Six months after voters chose fluoride-free water, residents still have a 50 percent chance of getting fluoridated water every time they turn on a tap.
About half of the town’s water goes through a treatment facility that Plainville shares with neighboring North Attleborough, which adds fluoride to its water. The two towns received four options for separating their water supplies from consulting engineers Tata & Howard, but many in town say none stands out as a solution.
At $175,000 and $380,000, the two lower-cost options would remove fluoride only some of the time, said James Marshall Jr., Plainville’s water and sewer superintendent. And the two more expensive alternatives, at $1.5 million and $1.8 million, are too high for officials and for antifluoride activists.
”I wouldn’t spend a penny on any of that. None of it is viable,” said Mary Gibeault, a fluoride opponent who is president of Plainville Citizens for Safe Drinking Water. ”None of those options were what we looked for.”
Gibeault was part of the effort to collect more than 500 signatures – the required 10 percent of registered voters – to secure a spot on the April ballot for the antifluoride effort.
A year before, Plainville’s Board of Health voted in favor of fluoridating town water. When voters reversed that decision at the polls, many assumed the decision was final. But two years after the ballot vote, in April 2004, the town’s Board of Health can again vote on the matter, and if it supports fluoridation, Gibeault and the other opponents will be back at square one.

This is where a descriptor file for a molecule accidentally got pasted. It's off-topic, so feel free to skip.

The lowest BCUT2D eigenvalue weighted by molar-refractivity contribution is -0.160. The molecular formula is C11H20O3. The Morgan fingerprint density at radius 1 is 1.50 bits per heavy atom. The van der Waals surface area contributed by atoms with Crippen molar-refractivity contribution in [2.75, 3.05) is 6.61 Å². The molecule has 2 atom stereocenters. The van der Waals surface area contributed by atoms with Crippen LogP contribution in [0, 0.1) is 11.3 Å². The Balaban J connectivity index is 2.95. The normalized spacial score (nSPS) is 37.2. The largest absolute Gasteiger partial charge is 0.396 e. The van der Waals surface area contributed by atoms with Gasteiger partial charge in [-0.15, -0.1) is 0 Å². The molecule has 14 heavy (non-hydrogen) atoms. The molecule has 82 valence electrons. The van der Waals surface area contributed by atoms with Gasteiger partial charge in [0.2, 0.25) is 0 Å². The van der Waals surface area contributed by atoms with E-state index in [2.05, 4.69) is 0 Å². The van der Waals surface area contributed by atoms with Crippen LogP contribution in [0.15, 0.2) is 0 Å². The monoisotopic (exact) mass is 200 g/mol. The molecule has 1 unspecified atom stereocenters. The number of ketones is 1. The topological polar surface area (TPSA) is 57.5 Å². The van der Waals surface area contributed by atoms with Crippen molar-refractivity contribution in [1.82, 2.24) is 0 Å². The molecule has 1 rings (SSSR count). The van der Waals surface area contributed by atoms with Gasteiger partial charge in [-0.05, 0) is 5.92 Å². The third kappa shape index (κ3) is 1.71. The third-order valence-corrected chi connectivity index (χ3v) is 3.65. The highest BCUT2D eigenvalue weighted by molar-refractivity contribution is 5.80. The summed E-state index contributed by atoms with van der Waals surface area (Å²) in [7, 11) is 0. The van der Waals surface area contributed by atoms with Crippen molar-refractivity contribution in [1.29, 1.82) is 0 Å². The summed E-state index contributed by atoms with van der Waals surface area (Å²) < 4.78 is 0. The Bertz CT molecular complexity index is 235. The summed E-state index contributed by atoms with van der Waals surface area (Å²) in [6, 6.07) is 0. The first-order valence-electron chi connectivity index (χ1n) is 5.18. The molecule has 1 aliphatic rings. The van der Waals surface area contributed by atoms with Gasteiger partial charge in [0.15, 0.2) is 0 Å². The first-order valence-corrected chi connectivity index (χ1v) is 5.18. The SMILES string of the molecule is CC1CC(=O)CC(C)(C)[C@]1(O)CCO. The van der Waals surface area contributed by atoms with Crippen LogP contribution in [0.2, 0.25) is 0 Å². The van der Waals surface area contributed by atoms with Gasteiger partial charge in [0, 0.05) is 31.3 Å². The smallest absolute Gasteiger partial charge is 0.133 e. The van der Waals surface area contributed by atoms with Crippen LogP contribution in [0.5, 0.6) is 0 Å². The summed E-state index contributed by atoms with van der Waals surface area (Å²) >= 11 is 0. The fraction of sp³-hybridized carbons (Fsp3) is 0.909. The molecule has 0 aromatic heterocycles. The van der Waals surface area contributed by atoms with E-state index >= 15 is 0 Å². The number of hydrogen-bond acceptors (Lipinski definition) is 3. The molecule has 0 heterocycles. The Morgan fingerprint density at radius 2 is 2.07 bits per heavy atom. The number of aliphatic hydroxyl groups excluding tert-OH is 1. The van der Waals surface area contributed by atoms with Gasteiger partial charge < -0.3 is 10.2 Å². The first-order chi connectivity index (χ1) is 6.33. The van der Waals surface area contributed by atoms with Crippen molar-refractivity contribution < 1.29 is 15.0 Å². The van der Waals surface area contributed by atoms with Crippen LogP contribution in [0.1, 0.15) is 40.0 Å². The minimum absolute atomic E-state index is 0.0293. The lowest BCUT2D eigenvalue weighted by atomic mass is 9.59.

”Part of me is thinking they’re waiting for the clock to run out,” said Gibeault of town officials.
Plainville is one of only a handful of communities in the state to reject fluoridation. Worcester, the most prominent among them, has rejected fluoridation five times.
For Plainville, finances are a concern. Marshall pointed out the uncertainty that is built into the state law that governs fluoridation approval. He said the two towns could come to an agreement on how to separate the water, and Plainville could decide to spend the money, but if the Board of Health votes in 11/2 years to again support fluoridation, the money would go to waste.
But the delay is not part of a strategy to subvert the will of the voters, said Leland Ross Jr., chairman of the Board of Water and Sewer Commissioners. ”The strategy is to bring the resolution to a completion,” he said.
The cost was debated before the April vote. Antifluoride activists argued that by state law, North Attleborough, as the town that wants fluoride, would have to bear the cost of separation.
Those who supported fluoridation said there was no such guarantee.
Health was also an issue. Supporters say fluoridation is safe and helps prevent cavities. Opponents argue that fluoride poses health risks, particularly for infants and the elderly.
Gibeault said she doesn’t know what her group’s next move will be, but promised not to give up.
”I guess the old standard of, `It doesn’t matter if you vote,’ holds true here. Citizens don’t have a say in what goes on in their own town,” she said. ”We’ll remind them every month: It’s now six months; it’s now seven months; it’s now eight months.”